Instructor(s): Martha Roth     Terms Offered: Winter
Equivalent Course(s): LLSO 20019,NEHC 20019,NEHC 30019

SIGN 26026. Arab America. 100 Units.

In this course, we will read a variety of texts that imagine or represent the Arab experience of exile to and diaspora within the United States, focusing on the ways that these texts re-construct and imagine the key dialectic of home/diasporic space, specifically within the framework of the complicated and dynamic relationship between the Arab world and the United States. Throughout the quarter, the readings would enable us to engage with several key concepts related to the Arab (and broader) immigrant experience in the US, including race, memory and nostalgia, language, and second-generational post-memory, as well as the role of the immigrant community in forming the ‘homeland’s’ vision of itself. We would begin with a historical overview of emigration from the Arabic-speaking world, beginning with the vast emigration of Lebanese and Syrians from Mount Lebanon and Syria in the mid-nineteenth century, but will pay particular attention to moments in which this identity has been or become particularly fraught, for example, following such events as the 1967 war, the 9/11 attacks, or the recent Executive Order by the Trump Administration (1/2017). 

Instructor(s): Ghenwa Hayek     Terms Offered: Spring
Equivalent Course(s): NEHC 30920

SIGN 26028. The History of Iraq in the 20th Century. 100 Units.

The class explores the history of Iraq during the years 1917-2015. We will discuss the rise of the Iraqi nation state, Iraqi and Pan-Arab nationalism, and Iraqi authoritarianism. The class will focus on the unique histories of particular group in Iraqi society; religious groups (Shiis, Sunnis, Jews), ethnic groups (especially Kurds), classes (the urban poor, the educated middle classes, the landed and tribal elites), Iraqi women, and Iraqi tribesmen. Other classes will explore the ideologies that became prominent in the Iraqi public sphere, from communism to Islamic radicalism. We will likewise discuss how colonialism and imperialism shaped major trends in Iraqi history. The reading materials for the class are based on a combination of primary and secondary sources: we will read together Iraqi novels, memoirs and poems (in translation), as well as British and American diplomatic documents about  to Iraq.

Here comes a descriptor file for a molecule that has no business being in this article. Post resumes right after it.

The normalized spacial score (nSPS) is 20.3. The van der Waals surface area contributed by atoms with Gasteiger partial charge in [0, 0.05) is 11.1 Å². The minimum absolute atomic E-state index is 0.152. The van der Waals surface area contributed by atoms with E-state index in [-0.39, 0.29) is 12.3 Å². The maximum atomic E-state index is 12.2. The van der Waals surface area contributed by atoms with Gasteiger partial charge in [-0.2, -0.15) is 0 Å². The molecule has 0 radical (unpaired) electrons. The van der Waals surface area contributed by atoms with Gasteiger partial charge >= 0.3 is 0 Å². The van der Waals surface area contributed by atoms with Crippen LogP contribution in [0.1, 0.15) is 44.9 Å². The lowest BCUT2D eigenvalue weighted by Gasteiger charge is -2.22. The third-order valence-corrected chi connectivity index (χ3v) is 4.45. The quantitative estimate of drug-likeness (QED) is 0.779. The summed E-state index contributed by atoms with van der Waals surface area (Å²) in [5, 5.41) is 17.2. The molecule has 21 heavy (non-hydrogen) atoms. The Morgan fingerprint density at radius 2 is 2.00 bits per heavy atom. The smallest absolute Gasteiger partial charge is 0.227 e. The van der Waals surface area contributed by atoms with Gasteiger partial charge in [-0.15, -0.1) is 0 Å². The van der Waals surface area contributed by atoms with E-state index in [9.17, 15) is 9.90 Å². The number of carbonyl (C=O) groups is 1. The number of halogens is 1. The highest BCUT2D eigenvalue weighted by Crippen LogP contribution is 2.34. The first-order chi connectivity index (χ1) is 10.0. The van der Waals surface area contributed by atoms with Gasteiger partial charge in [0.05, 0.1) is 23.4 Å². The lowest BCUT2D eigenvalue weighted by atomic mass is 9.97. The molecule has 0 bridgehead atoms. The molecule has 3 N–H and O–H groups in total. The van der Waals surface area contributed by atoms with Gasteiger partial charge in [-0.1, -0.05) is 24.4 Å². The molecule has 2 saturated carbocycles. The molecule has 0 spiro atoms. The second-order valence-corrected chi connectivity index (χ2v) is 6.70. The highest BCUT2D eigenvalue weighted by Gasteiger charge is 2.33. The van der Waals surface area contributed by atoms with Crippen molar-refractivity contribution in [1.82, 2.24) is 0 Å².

Instructor(s): Orit Bashkin     Terms Offered: Winter
Equivalent Course(s): NEHC 36151

SIGN 26029. Media and Power in the Age of Putin and Trump. 100 Units.

Over the past 200 years, various political and cultural regimes of Russia have systematically exploited the gap between experience and representation to create their own mediated worlds--from the tight censorship of the imperial and Soviet periods to the propaganda of the Soviet period and the recent use of media simulacra for strategic geopolitical advantage. During this same period state control of media has been used to seclude Russia from the advancement of liberalism, market economics, individual rights, modernist art, Freud, Existentialism, and, more recently, Western discourses of inclusion, sustainability, and identity. Examining this history, it is sometimes difficult to discern whether the architects of Russian culture have been hopelessly backward or shrewd phenomenologists, keenly aware of the relativity of experience and of their ability to shape it. This course will explore the worlds that these practices produce, with an emphasis on Russia's recent confrontations with Western culture and power, and including various practices of subversion of media control, such as illegal printing and circulation. Texts for the course will draw from print, sound, and visual media, and fields of analysis will include aesthetics, cultural history, and media theory.

Instructor(s): William Nickell     Terms Offered: Winter
Equivalent Course(s): REES 25603

SIGN 26030. The Language of Deception and Humor. 100 Units.

In this course we will examine the language of deception and humor from a variety of perspectives: historical, developmental, neurological, and cross-cultural and in a variety of contexts: fiction, advertising, politics, courtship, and everyday conversation. We will focus on the (linguistic) knowledge and skills that underlie the use of humor and deception, and on what sorts of things they are used to communicate.

Instructor(s): Jason Riggle     Terms Offered: Winter
Equivalent Course(s): LING 23920,LING 33920

SIGN 26031. The Nuclear Age. 100 Units.

Seventy-five years ago a group of scientists launched the first sustained nuclear chain reaction, commonly known as CP-1, at the University of Chicago under Stagg Field. This course will be part of the commemoration and reflection taking place across the University this fall. Its goal will be to explore the ensuing Nuclear Age from different disciplinary perspectives by organizing a ring-lecture. Each week’s lecture, delivered by faculty from fields across the university (for instance, Physics, Biomedicine, Anthropology, and English), will be followed by a discussion section to synthesize and integrate not only the material from the weekly lectures, but the many events happening at the University this fall. CP-1 was not only a scientific achievement of the highest magnitude, but also a civilization-changing event that remains at the boundary of the thinkable.

Instructor(s): D. L. Nelson     Terms Offered: Autumn
Prerequisite(s): Second, third, or fourth-year standing.
Equivalent Course(s): ENGL 26030,HIST 25424,BPRO 26030